6. 6. Active transducers generate electric current or voltage directly in response to environmental stimulation (Active transducers are those which do not require any power source for their operation. They work on the energy conversion principle. They produce an electrical signal proportional to the input (physical quantity). For example, a thermocouple is an active transducer.) Passive transducers produce a change in some passive electrical quantity, such as capacitance, resistance, or inductance, as a result of stimulation. These usually require additional electrical energy for excitation.(Transducers which require an external power source for their operation is called as a passive transducer. They produce an output signal in the form of some variation in resistance, capacitance or any other electrical parameter, which than has to be converted to an equivalent current or voltage signal.)
  7. 7. EXAMPLE OF ACTIVE TRANSDUCER
  8. 8. EXAMPLE OF PASSIVE TRANSDUCER
  9. 9. PERFORMANCE TERMINOLOGY • 1. RANGE • 2. SPAN • 3. ERROR • 4. ACCURACY • 5. PRECISION • 6. SENSITIVITY • 7. HYSTERISIS • 8. REPEATABILITY • 9. REPRODUCIBILITY • 10. READABILITY • 11. RESOLUTION • 12. DEAD ZONE • 13. DEAD TIME • 14. BACKLASH • 15. BIAS • 16. TOLERANCE • 17. DRIFT • 18. UNCERTAINITY
  10. 10. 1. RANGE – DIFFERENCE BETWEEN MINIMUM AND MAXIMUM VALUES OF A QUANTITY EX. 10KN TO 100KN 2. SPAN – IT IS THE DIFFERENCE BETWEEN MAXIMUM AND MINIMUM VALUES OF THE QUANTITY TO BE MEASURED EX. 100-10 = 90KN 3. ERROR – DEVIATION OF THE TRUE VALUE FROM THE MEASURED VALUE ERROR = MEASURED VALUE – TRUE VALUE 4. ACCURACY – IT REPRESENTS HOW CLOSELY THE MEASURED VALUE AGREES WITH THE TRUE VALUE 5. PRECISION – IT REFERS TO REPEATABILITY OR CONSISTENCY OF MEASUREMENTS WHEN THE MEASUREMENTS ARE CARRIED OUT UNDER IDENTICAL CONDITIONS AT SHORT INTERVAL OF TIME 6. SENSITIVITY – IT IS THE RATIO OF THE MAGNITUDE OF THE OUTPUT SIGNAL TO THE MAGNITUDE OF THE INPUT SIGNAL SENSITIVITY = OUTPUT/INPUT 7. HYSTERISIS – DIFFERENCE IN THE OUTPUT FOR A GIVEN INPUT WHEN THIS VALUE IS APPROACHED FROM THE OPPOSITE DIRECTION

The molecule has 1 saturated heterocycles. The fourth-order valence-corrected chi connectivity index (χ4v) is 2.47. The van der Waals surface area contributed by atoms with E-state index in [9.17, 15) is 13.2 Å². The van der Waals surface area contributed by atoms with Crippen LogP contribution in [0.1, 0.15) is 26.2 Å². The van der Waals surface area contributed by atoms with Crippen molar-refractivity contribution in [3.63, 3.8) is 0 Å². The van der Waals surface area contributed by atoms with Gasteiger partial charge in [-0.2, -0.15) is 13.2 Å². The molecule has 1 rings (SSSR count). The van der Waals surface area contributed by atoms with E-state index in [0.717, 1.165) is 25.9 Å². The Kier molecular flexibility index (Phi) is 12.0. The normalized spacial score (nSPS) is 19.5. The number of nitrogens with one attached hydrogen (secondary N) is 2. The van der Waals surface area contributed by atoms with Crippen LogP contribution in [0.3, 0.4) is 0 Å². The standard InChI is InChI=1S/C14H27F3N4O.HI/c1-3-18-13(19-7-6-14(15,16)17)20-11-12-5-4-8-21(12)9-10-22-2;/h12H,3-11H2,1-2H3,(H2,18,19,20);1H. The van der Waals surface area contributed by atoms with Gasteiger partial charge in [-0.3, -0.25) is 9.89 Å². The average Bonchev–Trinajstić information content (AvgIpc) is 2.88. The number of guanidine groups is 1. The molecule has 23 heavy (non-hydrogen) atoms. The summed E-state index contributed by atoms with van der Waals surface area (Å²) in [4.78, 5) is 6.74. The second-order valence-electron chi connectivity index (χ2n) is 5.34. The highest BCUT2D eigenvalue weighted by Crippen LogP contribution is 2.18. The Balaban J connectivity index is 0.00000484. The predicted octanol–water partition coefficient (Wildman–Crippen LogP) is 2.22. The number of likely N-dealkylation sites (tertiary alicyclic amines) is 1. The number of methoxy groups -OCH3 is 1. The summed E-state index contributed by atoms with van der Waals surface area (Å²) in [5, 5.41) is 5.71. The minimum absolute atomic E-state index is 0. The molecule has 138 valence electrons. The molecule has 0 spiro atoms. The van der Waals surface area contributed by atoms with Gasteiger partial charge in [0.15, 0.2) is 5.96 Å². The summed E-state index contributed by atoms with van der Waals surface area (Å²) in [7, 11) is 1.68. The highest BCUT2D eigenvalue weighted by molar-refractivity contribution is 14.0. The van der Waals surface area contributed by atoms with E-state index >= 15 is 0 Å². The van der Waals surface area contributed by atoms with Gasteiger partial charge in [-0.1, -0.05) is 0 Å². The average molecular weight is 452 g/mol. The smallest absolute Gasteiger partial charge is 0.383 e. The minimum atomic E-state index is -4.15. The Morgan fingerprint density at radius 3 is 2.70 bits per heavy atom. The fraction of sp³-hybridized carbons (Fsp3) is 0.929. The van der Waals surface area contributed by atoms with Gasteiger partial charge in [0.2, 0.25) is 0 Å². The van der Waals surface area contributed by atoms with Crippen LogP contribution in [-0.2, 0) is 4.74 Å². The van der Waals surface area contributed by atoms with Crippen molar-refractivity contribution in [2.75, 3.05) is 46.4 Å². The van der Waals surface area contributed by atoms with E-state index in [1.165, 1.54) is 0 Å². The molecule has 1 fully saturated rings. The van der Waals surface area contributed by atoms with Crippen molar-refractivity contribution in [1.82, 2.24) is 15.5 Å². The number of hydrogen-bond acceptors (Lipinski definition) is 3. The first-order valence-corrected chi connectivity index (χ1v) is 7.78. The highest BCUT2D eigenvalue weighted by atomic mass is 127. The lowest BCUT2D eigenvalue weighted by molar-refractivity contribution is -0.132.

11. 11. 8. REPEATABILITY – CLOSENESS OF AGREEMENT AMOUNG NUMBER OF CONSECUTIVE MEASUREMENTS OF THE OUTPUT FOR THE SAME VALUE OF INPUT UNDER THE SAME OPERATING CONDITIONS 9. REPRODICIBILITY - CLOSENESS OF AGREEMENT AMOUNG NUMBER OF CONSECUTIVE MEASUREMENTS OF THE OUTPUT FOR THE SAME VALUE OF INPUT UNDER THE SAME OPERATING CONDITIONS OVER A PERIOD OF TIME 10. READABILITY – CLOSENESS WITH WHICH THE SCALE OF AN ANALOGUE INSTRUMENT CAN BE READ 11. RESOLUTION – SMALLEST CHANGE IN A MEASURED VARIABLE TO WHICH AN INSTRUMENT WILL RESPOND OR MINIMUM VALUE OF THE INPUT SIGNAL REQUIRED TO CAUSE AN APPRECIABLE CHANGE OR AN INCREMENT IN THE OUTPUT 12. DEAD ZONE – TIME TAKEN BY AN INSTRUMENT TO BEGIN ITS RESPONSE 13. BACKLASH –IT IS THE LOST MOTION OR FREE PLAY OF THE MECHANICAL ELEMENTS SUCH AS GEARS, LINKAGES ETC 14. BIAS – THE CONSTANT ERROR THAT EXISTS OVER THE FULL RANGE OF MEASUREMENT OF AN INSTRUMENT
  12. 12. HYSTERESIS CURVE • The hysteresis is an error of a sensor, which is defined as the maximum difference in output at any measurement value within the sensor’s specified range when approaching the point first with increasing and then with decreasing the input parameter
  13. 13. 15. TOLERANCE – MAXIMUM ALLOWABLE ERROR IN THE MEASUREMENT 16. DRIFT – THE VARIATION OF CHANGE IN OUTPUT FOR A GIVEN INPUT OVER A PERIOD OF TIME 17. UNCERTAINITY – DOUBT ABOUT THE UNCERATAINITY OFTHE EXACTNESS OF MEASURENT RESULTS 18. ZERO DRIFT – CHANGES THAT OCCUR IN THE OUTPUT WHEN THERE IS ZERO INPUT
  14. 14. NONLINEARITY • The nonlinearity indicates the maximum deviation of the actual measured curve of a sensor from the ideal curve • Nonlinearity (%) = Maximum deviation in input ⁄ Maximum full scale input